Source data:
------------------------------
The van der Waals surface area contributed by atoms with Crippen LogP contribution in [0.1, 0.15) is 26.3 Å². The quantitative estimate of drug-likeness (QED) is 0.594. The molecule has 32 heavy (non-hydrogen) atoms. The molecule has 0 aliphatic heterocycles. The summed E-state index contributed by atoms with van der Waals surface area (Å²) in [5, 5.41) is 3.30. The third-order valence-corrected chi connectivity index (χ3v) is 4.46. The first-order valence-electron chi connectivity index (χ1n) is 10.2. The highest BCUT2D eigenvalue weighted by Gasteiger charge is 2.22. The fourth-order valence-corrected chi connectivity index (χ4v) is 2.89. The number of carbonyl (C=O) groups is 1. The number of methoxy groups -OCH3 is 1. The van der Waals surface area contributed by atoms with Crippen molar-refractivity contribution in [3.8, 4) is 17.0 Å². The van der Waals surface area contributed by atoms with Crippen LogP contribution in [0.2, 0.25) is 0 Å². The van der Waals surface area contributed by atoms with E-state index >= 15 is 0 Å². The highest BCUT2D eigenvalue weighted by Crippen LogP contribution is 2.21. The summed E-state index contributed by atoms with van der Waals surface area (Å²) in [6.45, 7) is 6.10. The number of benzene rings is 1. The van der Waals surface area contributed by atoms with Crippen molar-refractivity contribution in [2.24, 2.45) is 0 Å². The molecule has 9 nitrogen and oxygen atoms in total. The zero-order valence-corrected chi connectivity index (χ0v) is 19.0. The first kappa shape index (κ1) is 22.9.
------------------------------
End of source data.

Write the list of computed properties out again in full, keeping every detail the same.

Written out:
The van der Waals surface area contributed by atoms with Crippen LogP contribution in [0.1, 0.15) is 26.3 Å². The quantitative estimate of drug-likeness (QED) is 0.594. The molecule has 32 heavy (non-hydrogen) atoms. The molecule has 0 aliphatic heterocycles. The summed E-state index contributed by atoms with van der Waals surface area (Å²) in [5, 5.41) is 3.30. The third-order valence-corrected chi connectivity index (χ3v) is 4.46. The first-order valence-electron chi connectivity index (χ1n) is 10.2. The highest BCUT2D eigenvalue weighted by Gasteiger charge is 2.22. The fourth-order valence-corrected chi connectivity index (χ4v) is 2.89. The number of carbonyl (C=O) groups is 1. The number of methoxy groups -OCH3 is 1. The van der Waals surface area contributed by atoms with Crippen molar-refractivity contribution in [3.8, 4) is 17.0 Å². The van der Waals surface area contributed by atoms with Crippen LogP contribution in [0.2, 0.25) is 0 Å². The van der Waals surface area contributed by atoms with E-state index >= 15 is 0 Å². The highest BCUT2D eigenvalue weighted by Crippen LogP contribution is 2.21. The summed E-state index contributed by atoms with van der Waals surface area (Å²) in [6.45, 7) is 6.10. The number of benzene rings is 1. The van der Waals surface area contributed by atoms with Crippen molar-refractivity contribution in [2.24, 2.45) is 0 Å². The molecule has 9 nitrogen and oxygen atoms in total. The zero-order valence-corrected chi connectivity index (χ0v) is 19.0. The first kappa shape index (κ1) is 22.9.